The general rule of thumb while making monster movies is that it can’t just be about beasts bashing each other silly throughout the entire runtime. You need compelling human characters that get affected by the shenanigans of these titans, who use urban communities as their personal wrestling rings. Wanton destruction is spectacular to look at, but it gets old quick. What sells are gripping human stories designed to ground the script and drive the point home.
After going through this one, I say remove the humans entirely. Human stories are stupid.
Godzilla: King of the Monsters takes place five years after the initial attack and battle between three titans in San Francisco. Do you remember the complaints? Too much human element and not enough Zilla? Legendary Pictures takes your feedback to heart and follows it up with a sequel that turns both the human and the monster elements up a thousand notches. You will not be disappointed in the monstrous action between giants here. Some of the most striking visuals, special effects, production designs, and cinematography went into making this a treat for the eyes. Post-production went on for more than a year, which I say is time well spent. But the time that went into script development? Not that good.
Every time the movie tries its best to make you empathize with its cast, it fails spectacularly. There’s a thin line between dumb fun and just dumb. King of the Monsters stays on the latter’s side, where the performances of even the veteran ensemble leave a lot to be desired. Every time a character orates, trying to make an emotional impact, it sends shivers down my spine. Those are the shivers of cringe. Vera Farmiga’s redemption arc disappoints and doesn’t land. Kyle Chandler’s persona, who’s supposed to be the backbone that props up the rest of the cast, crumbles down with stating-the-obvious talk. Bradley Whitford gets typecast as the dumbed-down version of smartass Mr Drunk-A-Lot. Every second Millie Bobbie Brown appears on-screen is a second wasted where she’s not snapping necks with her mind in a much-awaited Netflix production. It’s pretty clear that the human element doesn’t work in these films when you realize Sally Hawkins reprised her role here from the previous Godzilla, and you forgot all about it. At this point, it’s better to just abandon all the people. I wish they’d rather make a two-hour Planet Earth-style documentary about titans. Make David Attenborough narrate the daily experiences of Godzilla and his journey across the planet, where he’s challenging other monsters and recharging himself in his nuclear cave. Title it Planet Zilla.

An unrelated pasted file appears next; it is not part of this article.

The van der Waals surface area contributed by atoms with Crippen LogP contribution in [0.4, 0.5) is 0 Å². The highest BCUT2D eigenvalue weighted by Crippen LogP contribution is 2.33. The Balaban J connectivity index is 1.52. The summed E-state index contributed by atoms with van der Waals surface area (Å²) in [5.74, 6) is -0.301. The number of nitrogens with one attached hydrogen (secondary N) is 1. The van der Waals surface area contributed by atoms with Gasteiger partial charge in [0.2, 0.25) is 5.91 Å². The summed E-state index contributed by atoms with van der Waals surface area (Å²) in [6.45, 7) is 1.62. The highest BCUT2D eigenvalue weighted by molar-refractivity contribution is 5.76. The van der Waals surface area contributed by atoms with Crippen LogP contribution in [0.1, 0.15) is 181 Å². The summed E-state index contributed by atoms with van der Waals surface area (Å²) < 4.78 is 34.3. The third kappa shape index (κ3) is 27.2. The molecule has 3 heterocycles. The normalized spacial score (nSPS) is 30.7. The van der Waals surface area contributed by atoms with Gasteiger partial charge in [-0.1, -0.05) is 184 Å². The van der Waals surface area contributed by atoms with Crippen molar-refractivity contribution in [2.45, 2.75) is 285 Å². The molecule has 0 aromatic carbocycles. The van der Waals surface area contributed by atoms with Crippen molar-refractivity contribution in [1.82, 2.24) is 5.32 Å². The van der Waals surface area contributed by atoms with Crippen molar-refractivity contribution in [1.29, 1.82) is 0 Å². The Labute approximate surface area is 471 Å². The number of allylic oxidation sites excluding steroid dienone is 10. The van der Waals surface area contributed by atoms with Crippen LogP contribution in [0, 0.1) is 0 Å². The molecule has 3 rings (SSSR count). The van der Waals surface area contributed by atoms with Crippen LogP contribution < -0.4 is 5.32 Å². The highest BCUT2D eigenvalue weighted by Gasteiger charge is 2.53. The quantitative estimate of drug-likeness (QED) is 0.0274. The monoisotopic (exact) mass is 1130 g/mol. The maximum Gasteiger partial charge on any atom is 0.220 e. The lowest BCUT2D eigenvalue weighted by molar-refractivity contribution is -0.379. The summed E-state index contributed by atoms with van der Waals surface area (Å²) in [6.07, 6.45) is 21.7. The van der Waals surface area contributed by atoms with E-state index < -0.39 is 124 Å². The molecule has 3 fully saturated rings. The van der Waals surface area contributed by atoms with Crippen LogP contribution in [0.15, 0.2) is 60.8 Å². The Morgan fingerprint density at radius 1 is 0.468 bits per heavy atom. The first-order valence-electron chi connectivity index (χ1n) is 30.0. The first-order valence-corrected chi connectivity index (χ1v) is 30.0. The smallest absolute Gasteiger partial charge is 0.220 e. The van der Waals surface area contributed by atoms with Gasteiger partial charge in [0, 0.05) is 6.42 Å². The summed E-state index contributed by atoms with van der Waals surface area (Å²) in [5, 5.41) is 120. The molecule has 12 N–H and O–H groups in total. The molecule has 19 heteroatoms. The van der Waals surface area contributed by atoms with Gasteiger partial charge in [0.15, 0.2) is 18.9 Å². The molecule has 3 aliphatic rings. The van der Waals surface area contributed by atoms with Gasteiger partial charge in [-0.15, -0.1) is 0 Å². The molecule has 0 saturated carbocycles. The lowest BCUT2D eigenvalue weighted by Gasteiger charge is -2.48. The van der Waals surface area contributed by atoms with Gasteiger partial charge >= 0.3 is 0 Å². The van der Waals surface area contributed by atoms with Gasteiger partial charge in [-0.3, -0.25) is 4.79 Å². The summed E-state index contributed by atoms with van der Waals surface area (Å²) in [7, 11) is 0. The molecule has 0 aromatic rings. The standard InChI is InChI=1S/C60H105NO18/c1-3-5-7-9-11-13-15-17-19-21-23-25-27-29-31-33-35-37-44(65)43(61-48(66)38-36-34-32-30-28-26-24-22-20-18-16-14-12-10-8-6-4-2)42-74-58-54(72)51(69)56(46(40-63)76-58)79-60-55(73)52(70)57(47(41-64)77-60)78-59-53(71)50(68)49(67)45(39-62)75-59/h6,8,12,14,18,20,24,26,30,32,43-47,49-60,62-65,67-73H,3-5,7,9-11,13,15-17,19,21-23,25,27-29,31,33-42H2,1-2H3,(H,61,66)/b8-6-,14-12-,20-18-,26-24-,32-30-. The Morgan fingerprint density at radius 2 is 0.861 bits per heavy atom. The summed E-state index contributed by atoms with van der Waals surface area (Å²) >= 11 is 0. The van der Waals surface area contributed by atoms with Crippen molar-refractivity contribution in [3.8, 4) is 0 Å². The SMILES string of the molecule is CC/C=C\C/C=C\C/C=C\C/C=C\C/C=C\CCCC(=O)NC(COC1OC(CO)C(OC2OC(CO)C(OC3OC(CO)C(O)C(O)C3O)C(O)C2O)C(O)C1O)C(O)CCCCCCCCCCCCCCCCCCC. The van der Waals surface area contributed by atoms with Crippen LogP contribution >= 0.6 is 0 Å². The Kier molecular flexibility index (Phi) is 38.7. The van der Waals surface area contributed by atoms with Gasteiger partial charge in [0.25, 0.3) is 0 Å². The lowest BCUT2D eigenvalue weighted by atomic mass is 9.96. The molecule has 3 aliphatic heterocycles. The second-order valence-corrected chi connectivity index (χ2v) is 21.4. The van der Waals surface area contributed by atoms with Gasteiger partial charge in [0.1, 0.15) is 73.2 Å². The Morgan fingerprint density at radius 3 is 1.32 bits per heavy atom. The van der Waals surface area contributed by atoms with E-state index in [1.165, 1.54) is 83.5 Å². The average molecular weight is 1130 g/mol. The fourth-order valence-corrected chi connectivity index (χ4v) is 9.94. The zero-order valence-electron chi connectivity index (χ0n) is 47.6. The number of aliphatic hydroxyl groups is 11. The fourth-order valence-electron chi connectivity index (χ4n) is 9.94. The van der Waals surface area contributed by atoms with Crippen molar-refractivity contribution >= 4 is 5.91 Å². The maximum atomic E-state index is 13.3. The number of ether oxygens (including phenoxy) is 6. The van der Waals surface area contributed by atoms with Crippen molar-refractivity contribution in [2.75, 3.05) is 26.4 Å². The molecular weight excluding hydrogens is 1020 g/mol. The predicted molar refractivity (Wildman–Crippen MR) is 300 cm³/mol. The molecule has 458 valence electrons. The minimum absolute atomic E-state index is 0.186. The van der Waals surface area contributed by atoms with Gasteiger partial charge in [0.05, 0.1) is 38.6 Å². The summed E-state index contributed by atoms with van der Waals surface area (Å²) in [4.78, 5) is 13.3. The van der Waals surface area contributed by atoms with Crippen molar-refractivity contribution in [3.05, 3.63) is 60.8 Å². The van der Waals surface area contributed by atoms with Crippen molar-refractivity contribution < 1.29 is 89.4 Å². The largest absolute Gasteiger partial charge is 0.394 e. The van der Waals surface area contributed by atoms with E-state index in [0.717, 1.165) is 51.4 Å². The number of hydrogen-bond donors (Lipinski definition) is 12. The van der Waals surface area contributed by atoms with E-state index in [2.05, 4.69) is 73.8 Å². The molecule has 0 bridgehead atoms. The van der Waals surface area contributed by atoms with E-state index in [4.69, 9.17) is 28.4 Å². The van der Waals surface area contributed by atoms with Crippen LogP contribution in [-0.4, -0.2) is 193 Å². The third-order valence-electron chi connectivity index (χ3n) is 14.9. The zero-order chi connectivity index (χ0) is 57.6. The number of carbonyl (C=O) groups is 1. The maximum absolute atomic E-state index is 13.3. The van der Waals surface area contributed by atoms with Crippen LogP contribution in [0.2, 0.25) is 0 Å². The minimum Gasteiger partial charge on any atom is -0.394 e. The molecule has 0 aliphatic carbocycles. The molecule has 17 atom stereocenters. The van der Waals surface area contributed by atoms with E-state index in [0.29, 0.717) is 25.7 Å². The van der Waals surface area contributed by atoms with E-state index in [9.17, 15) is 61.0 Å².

To sum it up, Godzilla: King of the Monsters lives up to its name as well as disappoints hard. It is a movie playing tug of war with itself. On one side, the monsters are trying their hardest to get asses in seats, and on the other side, the vanilla humans are trying to get them off of it.